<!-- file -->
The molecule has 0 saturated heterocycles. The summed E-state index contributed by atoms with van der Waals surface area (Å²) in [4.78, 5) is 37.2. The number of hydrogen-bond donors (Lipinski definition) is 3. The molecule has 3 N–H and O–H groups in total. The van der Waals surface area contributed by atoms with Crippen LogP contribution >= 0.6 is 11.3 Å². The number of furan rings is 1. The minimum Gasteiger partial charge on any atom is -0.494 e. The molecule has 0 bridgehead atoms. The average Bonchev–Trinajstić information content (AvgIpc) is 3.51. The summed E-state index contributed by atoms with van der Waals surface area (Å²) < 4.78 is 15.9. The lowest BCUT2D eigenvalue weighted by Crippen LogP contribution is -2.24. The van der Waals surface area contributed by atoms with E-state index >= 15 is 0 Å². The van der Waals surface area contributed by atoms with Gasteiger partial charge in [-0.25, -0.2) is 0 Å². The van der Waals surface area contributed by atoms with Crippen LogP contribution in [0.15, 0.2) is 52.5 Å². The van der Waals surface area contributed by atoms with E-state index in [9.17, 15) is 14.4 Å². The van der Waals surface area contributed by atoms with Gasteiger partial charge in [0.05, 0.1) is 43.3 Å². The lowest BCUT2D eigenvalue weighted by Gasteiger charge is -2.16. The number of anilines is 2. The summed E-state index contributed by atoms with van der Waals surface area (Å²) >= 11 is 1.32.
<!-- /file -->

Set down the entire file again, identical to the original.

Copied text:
The molecule has 0 saturated heterocycles. The summed E-state index contributed by atoms with van der Waals surface area (Å²) in [4.78, 5) is 37.2. The number of hydrogen-bond donors (Lipinski definition) is 3. The molecule has 3 N–H and O–H groups in total. The van der Waals surface area contributed by atoms with Crippen LogP contribution >= 0.6 is 11.3 Å². The number of furan rings is 1. The minimum Gasteiger partial charge on any atom is -0.494 e. The molecule has 0 bridgehead atoms. The average Bonchev–Trinajstić information content (AvgIpc) is 3.51. The summed E-state index contributed by atoms with van der Waals surface area (Å²) < 4.78 is 15.9. The lowest BCUT2D eigenvalue weighted by Crippen LogP contribution is -2.24. The van der Waals surface area contributed by atoms with E-state index >= 15 is 0 Å². The van der Waals surface area contributed by atoms with Gasteiger partial charge in [-0.25, -0.2) is 0 Å². The van der Waals surface area contributed by atoms with Crippen LogP contribution in [0.15, 0.2) is 52.5 Å². The van der Waals surface area contributed by atoms with E-state index in [9.17, 15) is 14.4 Å². The van der Waals surface area contributed by atoms with Gasteiger partial charge in [0.05, 0.1) is 43.3 Å². The lowest BCUT2D eigenvalue weighted by Gasteiger charge is -2.16. The number of anilines is 2. The summed E-state index contributed by atoms with van der Waals surface area (Å²) >= 11 is 1.32.